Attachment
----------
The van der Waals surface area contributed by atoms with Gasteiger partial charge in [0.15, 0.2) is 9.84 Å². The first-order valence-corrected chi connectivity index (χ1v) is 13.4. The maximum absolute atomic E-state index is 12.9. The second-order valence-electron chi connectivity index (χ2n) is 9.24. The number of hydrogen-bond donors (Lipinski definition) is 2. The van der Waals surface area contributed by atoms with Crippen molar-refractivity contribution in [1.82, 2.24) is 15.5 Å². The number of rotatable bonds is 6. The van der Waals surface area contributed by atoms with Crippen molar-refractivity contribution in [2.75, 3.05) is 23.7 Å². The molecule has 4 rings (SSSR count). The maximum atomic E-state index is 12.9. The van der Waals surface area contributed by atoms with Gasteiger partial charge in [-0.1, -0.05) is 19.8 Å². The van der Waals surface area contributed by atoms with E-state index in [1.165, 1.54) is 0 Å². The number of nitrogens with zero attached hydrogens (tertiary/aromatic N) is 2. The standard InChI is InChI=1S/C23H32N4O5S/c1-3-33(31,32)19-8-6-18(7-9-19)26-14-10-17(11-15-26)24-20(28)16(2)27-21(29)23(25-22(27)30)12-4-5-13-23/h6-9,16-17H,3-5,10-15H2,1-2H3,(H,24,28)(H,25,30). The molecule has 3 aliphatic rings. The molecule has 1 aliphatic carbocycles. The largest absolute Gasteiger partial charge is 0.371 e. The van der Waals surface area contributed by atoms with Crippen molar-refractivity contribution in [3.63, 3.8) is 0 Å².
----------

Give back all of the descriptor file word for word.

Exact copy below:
The van der Waals surface area contributed by atoms with Gasteiger partial charge in [0.15, 0.2) is 9.84 Å². The first-order valence-corrected chi connectivity index (χ1v) is 13.4. The maximum absolute atomic E-state index is 12.9. The second-order valence-electron chi connectivity index (χ2n) is 9.24. The number of hydrogen-bond donors (Lipinski definition) is 2. The van der Waals surface area contributed by atoms with Crippen molar-refractivity contribution in [1.82, 2.24) is 15.5 Å². The number of rotatable bonds is 6. The van der Waals surface area contributed by atoms with Crippen molar-refractivity contribution in [2.75, 3.05) is 23.7 Å². The molecule has 4 rings (SSSR count). The maximum atomic E-state index is 12.9. The van der Waals surface area contributed by atoms with Gasteiger partial charge in [-0.1, -0.05) is 19.8 Å². The van der Waals surface area contributed by atoms with E-state index in [1.165, 1.54) is 0 Å². The number of nitrogens with zero attached hydrogens (tertiary/aromatic N) is 2. The standard InChI is InChI=1S/C23H32N4O5S/c1-3-33(31,32)19-8-6-18(7-9-19)26-14-10-17(11-15-26)24-20(28)16(2)27-21(29)23(25-22(27)30)12-4-5-13-23/h6-9,16-17H,3-5,10-15H2,1-2H3,(H,24,28)(H,25,30). The molecule has 3 aliphatic rings. The molecule has 1 aliphatic carbocycles. The largest absolute Gasteiger partial charge is 0.371 e. The van der Waals surface area contributed by atoms with Crippen molar-refractivity contribution in [3.63, 3.8) is 0 Å².